“This study provides the first documentation of extensive molecular differences that may allow honey bees to generate different reproductive and behavioral outcomes as a result of differential feeding with royal jelly.”

   Maleszka says the work goes a long way to answering one of life’s biggest questions.

   “This study represents a giant step towards answering one of the big questions in the nature-nurture debate, because it shows how the outside world is linked to DNA via diet, and how environmental inputs can transiently modify our genetic hardware,” he says.

   “Similar studies are impossible to do on human brains, so the humble honey bees are the pioneers in this fascinating area.”

 

Read an EXCLUSIVE CHAPTER from Tom Seeley’s new book Honey Bee Democracy, only on Bee Culture’s web page Here!

Build an entire bee hive with just a table saw. Go to Garreson Publishing. Books by Peter Sieling.

Find out What Is New At Mann Lake right Here

Protein feeding pays off with better health, better survival, better production, and better wintering. Learn More.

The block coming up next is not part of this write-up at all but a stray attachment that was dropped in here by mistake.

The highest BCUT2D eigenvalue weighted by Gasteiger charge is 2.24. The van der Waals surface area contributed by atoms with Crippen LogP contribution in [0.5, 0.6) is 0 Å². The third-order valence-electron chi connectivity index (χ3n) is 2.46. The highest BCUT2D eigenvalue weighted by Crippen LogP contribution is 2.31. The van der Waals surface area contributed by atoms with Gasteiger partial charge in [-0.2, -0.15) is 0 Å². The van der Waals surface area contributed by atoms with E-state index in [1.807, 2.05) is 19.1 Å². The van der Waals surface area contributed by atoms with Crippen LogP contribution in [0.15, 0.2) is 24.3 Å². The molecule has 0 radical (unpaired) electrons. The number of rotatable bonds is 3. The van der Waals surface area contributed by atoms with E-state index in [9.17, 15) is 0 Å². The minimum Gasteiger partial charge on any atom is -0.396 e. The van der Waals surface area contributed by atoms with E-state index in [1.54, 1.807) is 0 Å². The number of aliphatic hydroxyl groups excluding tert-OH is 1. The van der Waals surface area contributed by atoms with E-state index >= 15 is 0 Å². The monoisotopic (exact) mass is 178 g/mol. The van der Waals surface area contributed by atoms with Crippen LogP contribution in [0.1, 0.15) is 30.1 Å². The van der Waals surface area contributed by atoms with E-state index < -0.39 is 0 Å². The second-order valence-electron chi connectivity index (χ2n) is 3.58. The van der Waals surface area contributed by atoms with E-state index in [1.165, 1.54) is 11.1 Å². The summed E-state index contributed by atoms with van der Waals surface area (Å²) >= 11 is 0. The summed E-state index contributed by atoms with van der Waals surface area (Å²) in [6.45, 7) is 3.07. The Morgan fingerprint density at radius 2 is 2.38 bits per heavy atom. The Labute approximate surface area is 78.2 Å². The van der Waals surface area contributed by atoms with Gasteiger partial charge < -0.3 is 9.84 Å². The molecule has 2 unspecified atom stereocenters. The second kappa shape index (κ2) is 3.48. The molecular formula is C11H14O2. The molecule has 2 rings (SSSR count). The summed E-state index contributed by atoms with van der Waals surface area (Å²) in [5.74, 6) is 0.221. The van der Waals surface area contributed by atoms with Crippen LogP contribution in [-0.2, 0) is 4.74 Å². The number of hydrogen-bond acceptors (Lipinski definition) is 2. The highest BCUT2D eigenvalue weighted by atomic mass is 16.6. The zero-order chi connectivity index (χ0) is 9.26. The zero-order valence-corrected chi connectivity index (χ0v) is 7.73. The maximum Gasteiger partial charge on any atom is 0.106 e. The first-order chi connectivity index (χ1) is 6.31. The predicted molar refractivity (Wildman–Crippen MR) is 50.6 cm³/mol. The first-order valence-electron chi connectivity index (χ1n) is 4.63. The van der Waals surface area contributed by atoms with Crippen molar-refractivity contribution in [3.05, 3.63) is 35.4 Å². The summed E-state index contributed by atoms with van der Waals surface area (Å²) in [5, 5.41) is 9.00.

FREE - Kelley Bees Modern Beekeeping Monthly Newsletter

Quality Top Bar Hives by Gold Star Honeybees - good for you, good for your bees, good for the planet. Check us out at www.goldstarhoneybees.com.

Subscribe to Malcolm Sanford’s Apis Newsletter right here for a comprehensive listing of beekeeping events around the country and around the globe, check out Bee Culture’s Global Beekeeping Calendar

This message brought to you by Bee Culture, The Magazine Of American Beekeeping, published by the A.I. Root Company.

Check out the Biggest Honey Show there is this fall at www.honeyshow.co.uk

 

 

Friday, 12 November 2010

Apis Newsletter, November 12, 2010




Dear Subscribers,

The downside of no hurricanes this year in north Florida is drought .  The suwanee river is down to record lows  with no rain in sight.  There is also great risk of wild fire as we continue experiencing a strong La Nina event.  The strength and ramifications of this on the heels of an El Nino are lighting up some blogs as this could mean more hurricanes as occurred in 2004. We would not be unhappy with some rain as the hurricane season comes to a close. A little over three weeks ar e left, however, even this pattern could be shifting due to climate change.  Time will tell.